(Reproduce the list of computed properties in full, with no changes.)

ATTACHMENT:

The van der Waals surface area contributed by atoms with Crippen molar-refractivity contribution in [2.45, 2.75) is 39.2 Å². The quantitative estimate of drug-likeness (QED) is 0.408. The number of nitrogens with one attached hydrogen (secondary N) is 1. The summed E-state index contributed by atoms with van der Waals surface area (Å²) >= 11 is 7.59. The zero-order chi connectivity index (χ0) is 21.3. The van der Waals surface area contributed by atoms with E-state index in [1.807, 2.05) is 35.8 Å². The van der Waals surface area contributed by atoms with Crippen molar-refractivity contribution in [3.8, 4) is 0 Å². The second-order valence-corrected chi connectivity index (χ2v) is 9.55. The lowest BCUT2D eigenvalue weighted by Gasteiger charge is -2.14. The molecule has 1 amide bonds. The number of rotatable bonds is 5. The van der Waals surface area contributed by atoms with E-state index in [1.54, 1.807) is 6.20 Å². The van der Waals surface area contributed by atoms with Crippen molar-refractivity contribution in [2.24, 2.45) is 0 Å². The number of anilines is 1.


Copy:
The van der Waals surface area contributed by atoms with Crippen molar-refractivity contribution in [2.45, 2.75) is 39.2 Å². The quantitative estimate of drug-likeness (QED) is 0.408. The number of nitrogens with one attached hydrogen (secondary N) is 1. The summed E-state index contributed by atoms with van der Waals surface area (Å²) >= 11 is 7.59. The zero-order chi connectivity index (χ0) is 21.3. The van der Waals surface area contributed by atoms with E-state index in [1.807, 2.05) is 35.8 Å². The van der Waals surface area contributed by atoms with Crippen molar-refractivity contribution in [3.8, 4) is 0 Å². The second-order valence-corrected chi connectivity index (χ2v) is 9.55. The lowest BCUT2D eigenvalue weighted by Gasteiger charge is -2.14. The molecule has 1 amide bonds. The number of rotatable bonds is 5. The van der Waals surface area contributed by atoms with E-state index in [1.54, 1.807) is 6.20 Å². The van der Waals surface area contributed by atoms with Crippen molar-refractivity contribution in [2.24, 2.45) is 0 Å². The number of anilines is 1.